K-12 Teaching and Learning From the UNC School of Education

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4-H and Home Demonstration Work during World War II
In The Great Depression and World War II, page 8.3
During the years of World War II, North Carolina women were led by Home Demonstration and extension agents in programs to increase food production and preservation. 4-H clubs also aided the war effort, primarily through the "Food for Victory" program and the "Feed a Fighter" campaign.
Format: article
By Amy Manor.
Alice Caudle talks about mill work
In North Carolina in the early 20th century, page 7.5
WPA Federal Writers Project interview with a North Carolia woman about her life and work in textile mills in the early twentieth century. Includes historical background and commentary.
Format: interview/primary source
Commentary and sidebar notes by L. Maren Wood.
Antebellum North Carolina
Primary sources and readings explore North Carolina in the antebellum period (1830–1860). Topics include slavery, daily life, agriculture, industry, technology, and the arts, as well as the events leading to secession and civil war.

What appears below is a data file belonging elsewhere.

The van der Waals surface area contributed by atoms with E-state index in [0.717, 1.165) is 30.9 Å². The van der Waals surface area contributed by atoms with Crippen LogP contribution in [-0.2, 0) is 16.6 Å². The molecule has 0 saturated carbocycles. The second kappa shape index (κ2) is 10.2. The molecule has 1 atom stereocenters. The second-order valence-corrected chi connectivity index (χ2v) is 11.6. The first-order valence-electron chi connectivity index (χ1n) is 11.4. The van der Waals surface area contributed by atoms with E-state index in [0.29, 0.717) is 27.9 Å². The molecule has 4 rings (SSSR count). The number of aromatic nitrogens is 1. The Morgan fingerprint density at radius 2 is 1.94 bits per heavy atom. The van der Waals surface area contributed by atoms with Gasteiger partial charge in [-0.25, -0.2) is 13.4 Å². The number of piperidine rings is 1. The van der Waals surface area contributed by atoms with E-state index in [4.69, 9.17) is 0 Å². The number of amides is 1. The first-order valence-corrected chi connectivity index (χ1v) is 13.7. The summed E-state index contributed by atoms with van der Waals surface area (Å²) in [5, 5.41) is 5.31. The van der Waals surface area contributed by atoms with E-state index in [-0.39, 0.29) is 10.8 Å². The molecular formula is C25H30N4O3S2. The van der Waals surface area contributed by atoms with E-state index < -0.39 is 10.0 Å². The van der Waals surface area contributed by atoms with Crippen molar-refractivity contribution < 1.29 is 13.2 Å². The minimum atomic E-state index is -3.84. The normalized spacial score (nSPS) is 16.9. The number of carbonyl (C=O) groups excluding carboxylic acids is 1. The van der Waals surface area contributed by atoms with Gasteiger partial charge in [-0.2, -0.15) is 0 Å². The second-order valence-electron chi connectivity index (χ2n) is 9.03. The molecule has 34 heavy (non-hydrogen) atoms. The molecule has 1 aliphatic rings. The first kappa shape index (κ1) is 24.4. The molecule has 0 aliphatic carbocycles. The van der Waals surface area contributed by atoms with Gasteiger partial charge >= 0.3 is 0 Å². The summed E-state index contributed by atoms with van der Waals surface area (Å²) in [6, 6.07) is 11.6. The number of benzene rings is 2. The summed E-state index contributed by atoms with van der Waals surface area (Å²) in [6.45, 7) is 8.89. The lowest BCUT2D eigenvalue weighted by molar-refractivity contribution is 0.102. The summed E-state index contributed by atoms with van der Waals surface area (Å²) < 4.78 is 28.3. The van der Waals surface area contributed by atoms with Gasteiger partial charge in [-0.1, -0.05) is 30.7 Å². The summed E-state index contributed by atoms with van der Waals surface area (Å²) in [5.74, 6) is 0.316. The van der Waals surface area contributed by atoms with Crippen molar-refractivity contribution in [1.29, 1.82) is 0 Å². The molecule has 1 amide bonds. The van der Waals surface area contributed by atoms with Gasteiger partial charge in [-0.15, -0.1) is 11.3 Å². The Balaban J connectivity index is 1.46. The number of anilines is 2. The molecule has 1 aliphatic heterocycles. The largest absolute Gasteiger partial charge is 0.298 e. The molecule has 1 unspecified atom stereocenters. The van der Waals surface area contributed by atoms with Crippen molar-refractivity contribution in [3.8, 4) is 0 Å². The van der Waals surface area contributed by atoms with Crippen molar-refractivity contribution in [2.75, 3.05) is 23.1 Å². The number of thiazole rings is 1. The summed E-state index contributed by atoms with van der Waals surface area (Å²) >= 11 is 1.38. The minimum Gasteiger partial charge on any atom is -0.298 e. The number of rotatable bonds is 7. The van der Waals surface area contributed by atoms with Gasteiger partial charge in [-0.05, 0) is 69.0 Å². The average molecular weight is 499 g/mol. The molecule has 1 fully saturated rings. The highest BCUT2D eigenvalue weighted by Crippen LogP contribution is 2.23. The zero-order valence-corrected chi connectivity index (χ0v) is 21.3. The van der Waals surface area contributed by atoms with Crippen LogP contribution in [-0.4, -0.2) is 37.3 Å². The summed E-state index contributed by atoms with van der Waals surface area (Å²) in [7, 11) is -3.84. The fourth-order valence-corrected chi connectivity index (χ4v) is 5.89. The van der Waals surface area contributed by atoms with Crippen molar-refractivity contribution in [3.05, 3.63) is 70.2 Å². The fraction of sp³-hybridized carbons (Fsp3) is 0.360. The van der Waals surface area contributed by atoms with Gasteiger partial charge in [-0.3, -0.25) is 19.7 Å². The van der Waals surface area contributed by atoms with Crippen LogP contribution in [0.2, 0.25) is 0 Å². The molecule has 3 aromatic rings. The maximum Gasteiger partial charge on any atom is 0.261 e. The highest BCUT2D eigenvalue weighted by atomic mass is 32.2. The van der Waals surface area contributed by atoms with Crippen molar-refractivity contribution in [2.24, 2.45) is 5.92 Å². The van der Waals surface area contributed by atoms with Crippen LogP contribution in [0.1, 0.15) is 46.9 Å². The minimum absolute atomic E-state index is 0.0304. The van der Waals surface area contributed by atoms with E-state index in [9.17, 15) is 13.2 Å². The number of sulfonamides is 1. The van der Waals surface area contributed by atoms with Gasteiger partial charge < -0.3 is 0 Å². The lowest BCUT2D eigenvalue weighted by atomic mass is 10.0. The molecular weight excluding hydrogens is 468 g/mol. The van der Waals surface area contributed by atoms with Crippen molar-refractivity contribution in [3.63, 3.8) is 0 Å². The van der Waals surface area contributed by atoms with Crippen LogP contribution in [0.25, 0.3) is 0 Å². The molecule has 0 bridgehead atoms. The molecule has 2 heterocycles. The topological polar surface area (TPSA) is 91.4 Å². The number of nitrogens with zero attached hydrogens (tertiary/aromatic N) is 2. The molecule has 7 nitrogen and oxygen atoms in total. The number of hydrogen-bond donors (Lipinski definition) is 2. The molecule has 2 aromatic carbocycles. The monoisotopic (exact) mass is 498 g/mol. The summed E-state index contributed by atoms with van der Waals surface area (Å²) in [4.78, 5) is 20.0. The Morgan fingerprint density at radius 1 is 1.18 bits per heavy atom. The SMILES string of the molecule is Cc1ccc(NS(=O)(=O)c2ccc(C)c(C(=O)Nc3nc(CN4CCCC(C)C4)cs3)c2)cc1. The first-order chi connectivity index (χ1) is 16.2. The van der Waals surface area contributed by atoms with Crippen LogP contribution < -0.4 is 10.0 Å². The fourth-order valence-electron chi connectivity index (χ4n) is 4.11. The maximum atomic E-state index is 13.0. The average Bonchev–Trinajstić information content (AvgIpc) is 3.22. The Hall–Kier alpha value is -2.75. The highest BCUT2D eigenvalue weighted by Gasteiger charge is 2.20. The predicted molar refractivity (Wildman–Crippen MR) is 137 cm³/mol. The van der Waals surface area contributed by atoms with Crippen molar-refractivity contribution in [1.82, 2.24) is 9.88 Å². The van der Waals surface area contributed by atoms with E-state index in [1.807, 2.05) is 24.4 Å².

Format: book (multiple pages)
Charlotte Hawkins Brown
In North Carolina in the early 20th century, page 5.9
Charlotte Hawkins Brown (1883–1961) founded the Palmer Memorial Institute, a school for African Americans, and devoted her life to the improvement of the African American community's social standing.
Format: biography
Charlotte Hawkins Brown's rules for school
In North Carolina in the early 20th century, page 5.10
In North Carolina History: A Sampler, page 3.8
Rules for students from a book by Charlotte Hawkins Brown, founder of the Palmer Memorial Institute. Includes historical background.
Format: book/primary source